Page:Popular Science Monthly Volume 30.djvu/182

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168
THE POPULAR SCIENCE MONTHLY.

ing into the open jaws of the Cerastes berus and the Clotho arietas, and, according to Burmeister, also of certain pythons. But more probably the superstition is nothing but a product of that myth making faculty that evolves a queer egg into a basilisk, and supplements a strange death by a still stranger resurrection. A correspondent of "Home and Farm" describes a number of brittle snakes and invertebrate snake-like worms "as easily broken as tallow-candles, and about as hard to mend." Lizards, too, break at the mere touch of a switch and scamper off, leaving a tail-end wriggling in the grass. In some phenomenon of that sort the wonder-mania of our miracle-fuddled ancestors may have seen a glorious chance for insulting common sense by the elaboration of the joint-snake myth.

 

THE HIGHER EDUCATION OF WOMAN.
By Mrs. E. LYNN LINTON.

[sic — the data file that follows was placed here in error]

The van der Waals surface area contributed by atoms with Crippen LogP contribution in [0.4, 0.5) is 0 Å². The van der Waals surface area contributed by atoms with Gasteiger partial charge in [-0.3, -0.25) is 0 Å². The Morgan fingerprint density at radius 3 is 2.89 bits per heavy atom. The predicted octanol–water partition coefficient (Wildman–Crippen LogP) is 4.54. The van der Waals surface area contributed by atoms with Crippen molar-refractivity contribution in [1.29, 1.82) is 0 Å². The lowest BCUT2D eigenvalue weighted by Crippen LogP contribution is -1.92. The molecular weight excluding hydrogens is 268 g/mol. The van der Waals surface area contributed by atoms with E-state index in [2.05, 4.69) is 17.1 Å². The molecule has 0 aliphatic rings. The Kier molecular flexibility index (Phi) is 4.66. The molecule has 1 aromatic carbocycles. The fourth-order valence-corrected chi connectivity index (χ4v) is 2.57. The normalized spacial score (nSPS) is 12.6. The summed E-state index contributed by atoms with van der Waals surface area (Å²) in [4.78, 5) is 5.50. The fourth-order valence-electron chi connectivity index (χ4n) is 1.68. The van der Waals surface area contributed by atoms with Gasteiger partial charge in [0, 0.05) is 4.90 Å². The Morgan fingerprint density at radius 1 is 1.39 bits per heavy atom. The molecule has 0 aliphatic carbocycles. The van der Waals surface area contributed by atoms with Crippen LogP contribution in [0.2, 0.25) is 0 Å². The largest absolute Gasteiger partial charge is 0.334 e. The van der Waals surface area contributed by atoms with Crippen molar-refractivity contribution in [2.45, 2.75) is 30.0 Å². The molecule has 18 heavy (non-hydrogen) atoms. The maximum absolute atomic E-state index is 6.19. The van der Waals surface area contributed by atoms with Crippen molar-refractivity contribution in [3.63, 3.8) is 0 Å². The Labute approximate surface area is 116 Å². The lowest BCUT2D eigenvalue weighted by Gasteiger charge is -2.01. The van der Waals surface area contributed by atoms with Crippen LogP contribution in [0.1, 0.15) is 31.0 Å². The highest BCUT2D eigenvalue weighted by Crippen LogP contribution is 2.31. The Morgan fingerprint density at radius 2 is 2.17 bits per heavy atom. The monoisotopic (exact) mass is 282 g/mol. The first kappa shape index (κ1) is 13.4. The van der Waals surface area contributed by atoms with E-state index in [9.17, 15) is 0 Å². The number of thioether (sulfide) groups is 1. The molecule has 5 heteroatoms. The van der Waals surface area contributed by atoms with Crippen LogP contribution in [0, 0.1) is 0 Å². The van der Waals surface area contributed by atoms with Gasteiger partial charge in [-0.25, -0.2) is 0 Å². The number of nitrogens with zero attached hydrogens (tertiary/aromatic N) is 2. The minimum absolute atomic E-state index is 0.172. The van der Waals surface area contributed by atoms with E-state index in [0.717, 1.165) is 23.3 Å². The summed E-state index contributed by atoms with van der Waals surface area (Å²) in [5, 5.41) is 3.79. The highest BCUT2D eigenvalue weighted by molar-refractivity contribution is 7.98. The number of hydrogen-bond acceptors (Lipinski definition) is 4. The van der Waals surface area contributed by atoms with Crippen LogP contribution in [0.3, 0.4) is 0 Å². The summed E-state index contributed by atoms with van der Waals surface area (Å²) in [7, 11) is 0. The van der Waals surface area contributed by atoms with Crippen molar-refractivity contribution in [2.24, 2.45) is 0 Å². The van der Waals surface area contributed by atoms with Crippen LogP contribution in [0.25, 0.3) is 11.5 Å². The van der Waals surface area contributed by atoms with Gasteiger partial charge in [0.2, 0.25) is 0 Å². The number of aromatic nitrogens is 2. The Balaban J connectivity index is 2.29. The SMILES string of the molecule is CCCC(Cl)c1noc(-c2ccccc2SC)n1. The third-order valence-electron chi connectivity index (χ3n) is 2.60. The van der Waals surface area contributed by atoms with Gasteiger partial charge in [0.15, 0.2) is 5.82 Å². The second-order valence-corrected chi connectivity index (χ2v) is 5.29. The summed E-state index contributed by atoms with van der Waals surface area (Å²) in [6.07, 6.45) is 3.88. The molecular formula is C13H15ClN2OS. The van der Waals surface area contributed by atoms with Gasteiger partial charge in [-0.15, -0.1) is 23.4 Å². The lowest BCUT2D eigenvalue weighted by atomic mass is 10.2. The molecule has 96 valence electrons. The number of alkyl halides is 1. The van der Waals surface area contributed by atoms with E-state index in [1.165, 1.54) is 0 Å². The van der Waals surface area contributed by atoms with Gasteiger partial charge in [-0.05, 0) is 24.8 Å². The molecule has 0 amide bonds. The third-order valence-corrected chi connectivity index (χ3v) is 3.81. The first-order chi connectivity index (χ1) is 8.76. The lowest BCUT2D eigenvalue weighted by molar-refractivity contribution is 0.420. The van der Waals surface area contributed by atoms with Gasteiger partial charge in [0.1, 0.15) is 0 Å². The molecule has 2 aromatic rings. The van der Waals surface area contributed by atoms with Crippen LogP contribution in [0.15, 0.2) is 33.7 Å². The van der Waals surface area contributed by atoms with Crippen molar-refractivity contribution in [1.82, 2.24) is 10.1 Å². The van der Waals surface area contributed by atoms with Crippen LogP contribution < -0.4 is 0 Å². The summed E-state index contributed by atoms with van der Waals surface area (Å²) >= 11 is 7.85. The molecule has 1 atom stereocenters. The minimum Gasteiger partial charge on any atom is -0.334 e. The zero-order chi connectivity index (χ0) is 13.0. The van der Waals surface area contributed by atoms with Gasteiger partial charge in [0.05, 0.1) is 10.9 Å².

ON all sides the woman question bristles with difficulties, and the higher education is one of them. The excess of women over men—reaching to not far from a million—makes it impossible for all to be married—Mormonism not being our way out of the wood. At the same time, this paucity of husbands necessitates the power of self-support for those women of the unendowed classes who are left penniless on the death of the bread-winner, and who must work if they would eat. This power of self-support, again, must be based on broad and honorable lines, and must include something that the world really wants and is content to pay for. It must not be a kind of well-masked charity if it is to serve the daughters of the professional class—women who are emphatically gentle, not only by birth, but by that refinement of habit and delicacy of sentiment which give the only true claim to the comprehensive term of lady. These women must be able to do something which shall not lower their social status and which shall give them a decent income. They must keep in line with their fathers and brothers, and be as well-considered as they. Certainly, they have always had the office of teachers; but all can not be schoolmistresses or governesses, and the continual addition made to the number of candidates for work demands, and has already opened, other avenues and fresh careers. And—but on this no one can help save women themselves—as teachers and governesses they are not generally treated as on an equality with their employers, and are made to feel that to gain money, even by their brains, lowers their social status and reduces them perilously near to the level of the servants. As authoresses or artists they may hold their own; the glamour of "fame" and "genius" gilding over the fact that they make their incomes and do not draw them, and have nothing capitalized—not even their own reputations.